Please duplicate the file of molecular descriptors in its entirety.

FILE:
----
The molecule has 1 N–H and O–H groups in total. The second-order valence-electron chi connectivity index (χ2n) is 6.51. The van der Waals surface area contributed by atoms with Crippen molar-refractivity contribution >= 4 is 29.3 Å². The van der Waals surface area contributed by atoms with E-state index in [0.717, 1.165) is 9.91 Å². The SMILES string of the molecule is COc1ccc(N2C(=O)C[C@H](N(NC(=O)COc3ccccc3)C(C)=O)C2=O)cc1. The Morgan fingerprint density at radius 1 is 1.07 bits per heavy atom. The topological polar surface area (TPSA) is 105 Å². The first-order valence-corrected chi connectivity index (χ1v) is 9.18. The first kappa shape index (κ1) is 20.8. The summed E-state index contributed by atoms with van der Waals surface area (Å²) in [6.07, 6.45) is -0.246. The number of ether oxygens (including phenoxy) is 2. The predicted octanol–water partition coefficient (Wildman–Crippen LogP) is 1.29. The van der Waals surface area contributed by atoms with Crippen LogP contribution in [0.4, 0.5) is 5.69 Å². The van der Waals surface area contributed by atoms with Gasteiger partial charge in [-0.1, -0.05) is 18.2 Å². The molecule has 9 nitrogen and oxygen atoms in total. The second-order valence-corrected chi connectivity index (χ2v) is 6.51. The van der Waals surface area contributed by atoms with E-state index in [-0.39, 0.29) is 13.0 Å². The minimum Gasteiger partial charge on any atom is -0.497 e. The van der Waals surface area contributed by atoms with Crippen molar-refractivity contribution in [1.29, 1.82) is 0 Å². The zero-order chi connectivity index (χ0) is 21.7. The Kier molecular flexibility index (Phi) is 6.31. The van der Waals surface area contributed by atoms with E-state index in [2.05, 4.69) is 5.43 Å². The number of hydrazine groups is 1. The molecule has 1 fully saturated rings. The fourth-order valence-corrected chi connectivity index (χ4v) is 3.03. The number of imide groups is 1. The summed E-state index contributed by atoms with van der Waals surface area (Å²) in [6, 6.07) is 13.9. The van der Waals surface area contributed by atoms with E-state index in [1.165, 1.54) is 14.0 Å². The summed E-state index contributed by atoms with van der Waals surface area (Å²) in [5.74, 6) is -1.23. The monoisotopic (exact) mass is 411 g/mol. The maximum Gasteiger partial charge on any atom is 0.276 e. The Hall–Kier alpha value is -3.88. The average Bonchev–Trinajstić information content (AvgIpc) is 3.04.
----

The molecule has 1 N–H and O–H groups in total. The second-order valence-electron chi connectivity index (χ2n) is 6.51. The van der Waals surface area contributed by atoms with Crippen molar-refractivity contribution >= 4 is 29.3 Å². The van der Waals surface area contributed by atoms with E-state index in [0.717, 1.165) is 9.91 Å². The SMILES string of the molecule is COc1ccc(N2C(=O)C[C@H](N(NC(=O)COc3ccccc3)C(C)=O)C2=O)cc1. The Morgan fingerprint density at radius 1 is 1.07 bits per heavy atom. The topological polar surface area (TPSA) is 105 Å². The first-order valence-corrected chi connectivity index (χ1v) is 9.18. The first kappa shape index (κ1) is 20.8. The summed E-state index contributed by atoms with van der Waals surface area (Å²) in [6.07, 6.45) is -0.246. The number of ether oxygens (including phenoxy) is 2. The predicted octanol–water partition coefficient (Wildman–Crippen LogP) is 1.29. The van der Waals surface area contributed by atoms with Crippen LogP contribution in [0.4, 0.5) is 5.69 Å². The van der Waals surface area contributed by atoms with Gasteiger partial charge in [-0.1, -0.05) is 18.2 Å². The molecule has 9 nitrogen and oxygen atoms in total. The second-order valence-corrected chi connectivity index (χ2v) is 6.51. The van der Waals surface area contributed by atoms with E-state index in [-0.39, 0.29) is 13.0 Å². The minimum Gasteiger partial charge on any atom is -0.497 e. The van der Waals surface area contributed by atoms with Crippen molar-refractivity contribution in [1.29, 1.82) is 0 Å². The zero-order chi connectivity index (χ0) is 21.7. The Kier molecular flexibility index (Phi) is 6.31. The van der Waals surface area contributed by atoms with E-state index in [2.05, 4.69) is 5.43 Å². The number of hydrazine groups is 1. The molecule has 1 fully saturated rings. The fourth-order valence-corrected chi connectivity index (χ4v) is 3.03. The number of imide groups is 1. The summed E-state index contributed by atoms with van der Waals surface area (Å²) in [6, 6.07) is 13.9. The van der Waals surface area contributed by atoms with E-state index in [1.165, 1.54) is 14.0 Å². The summed E-state index contributed by atoms with van der Waals surface area (Å²) in [5.74, 6) is -1.23. The monoisotopic (exact) mass is 411 g/mol. The maximum Gasteiger partial charge on any atom is 0.276 e. The Hall–Kier alpha value is -3.88. The average Bonchev–Trinajstić information content (AvgIpc) is 3.04.